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Wales to ban single-use plastic, but will anything change?

As you venture through the beautiful Welsh countryside, it becomes obvious that the Welsh government must be applauded for taking a stand in doing something to tackle plastic waste. Expected to come into effect in the first half of 2021, Wales is introducing a ban on a long list of single-use plastic items. They have taken inspiration from an EU directive voted in by the European Council in 2019 that included a list of single-use plastic products to become banned, as well as introducing new recycling targets and new restrictions about the use of plastic in manufacturing. Among the banned single-use items are: Wet wipes, sanitary towels, balloon sticks, plates, cups, cutlery, straws and food containers. 

This ban is the next major policy implementation in Wales concerning plastic since the 2015 5p charge on single-use carrier bags. After the carrier bag charge was implemented it became clear that rather than singling out plastic as a whole, the prevalence of single-use items was the major concern that needed addressing. The 5p charge saw a 96% decrease in single-use carrier bags in Wales according to reports from Welsh supermarkets; it is hoped that this overwhelming success will be mirrored in the upcoming single-use plastic bans.

So far, Welsh government has not yet specified if this ban will be extended to other single-use materials, or if it will just apply to plastics. Plastic from single-use items is among the worst offending items for being littered in Wales, especially on beaches and in other coastal areas. 60% of the Welsh population live and work on the coast, which is among the main reasons why so much of the littered waste is concentrated in these areas. Deputy Minister for Housing and Local Government Hannah Blythyn gave a statement saying:

“The single-use plastics we want to ban are hard to recycle and often found on the beaches and seas around our coast, blighting our beautiful country and harming our natural and marine environments… It is vital we don’t throw away our future – which is why we believe taking this direct action will have a significant impact on changing people’s behaviour and make them think about their waste when ‘on-the-go’”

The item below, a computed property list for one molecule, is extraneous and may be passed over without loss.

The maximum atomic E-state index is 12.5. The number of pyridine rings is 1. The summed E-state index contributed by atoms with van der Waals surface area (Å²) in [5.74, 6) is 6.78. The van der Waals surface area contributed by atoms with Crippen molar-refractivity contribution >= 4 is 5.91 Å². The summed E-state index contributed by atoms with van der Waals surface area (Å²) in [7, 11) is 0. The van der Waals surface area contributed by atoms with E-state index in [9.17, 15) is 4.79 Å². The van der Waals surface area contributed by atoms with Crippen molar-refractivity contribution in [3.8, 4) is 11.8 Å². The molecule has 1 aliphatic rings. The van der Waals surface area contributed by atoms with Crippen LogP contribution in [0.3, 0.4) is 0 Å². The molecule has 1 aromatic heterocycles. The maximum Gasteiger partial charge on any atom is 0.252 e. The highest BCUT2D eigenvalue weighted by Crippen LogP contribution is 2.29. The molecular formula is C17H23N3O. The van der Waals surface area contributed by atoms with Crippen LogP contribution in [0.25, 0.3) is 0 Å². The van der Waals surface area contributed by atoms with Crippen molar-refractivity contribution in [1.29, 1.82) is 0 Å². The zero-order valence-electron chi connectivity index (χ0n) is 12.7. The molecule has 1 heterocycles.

Governments introducing bans and strict regulations concerning the use of plastic is a step, a vital step, in the right direction. However, this is not enough by itself; the solution is a cultural shift among both businesses and the general population away from reliance on single-use plastics. Recycling needs to be made as convenient for people and as economically viable for businesses as possible. There needs to be alternatives to these single-use plastics made available; they need to be of sufficiently high-quality to not disrupt the industries that rely on them. There needs to be education on the importance and the practicalities of recycling and sustainability; children should be taught in schools and educational resources need to be made accessible to adults. Industry needs to be incentivised to shift towards a circular economy via more ecologically sustainable business models. The road to the solution is long, but if people can all pull together in the same direction it will make that journey to a greener future a much more realistic objective.

Plastic is, and for a long time has been, a material of immeasurable importance; the scientific, technological and medical advancements that have made the modern society we live in possible are in large part due to plastic. Plastic is not going to disappear altogether, and eliminating all plastic use is not the argument being put forward here. Plastic is a key product in the global economy, and it is even possible that plastic, when used appropriately, can serve to protect the environment. Plastic has a number of advantageous properties that explain its popularity as a material: Strength, low-weight, corrosion resistance, weather resistance, water proofing, electrical insultation and, most importantly, cost-effectiveness.

This is not all to say that our relationship with plastic is fine as it is. The tens of billions of single-use plastic products that are used in this country every year have no place in its future. We need non-plastic alternatives to single-use products, accessible recycling, incentives for companies to adopt eco-friendly business models and education of the importance of this cultural shift towards plastic reform if the proposed legislation is to stand a chance of bringing about any real change in Wales.

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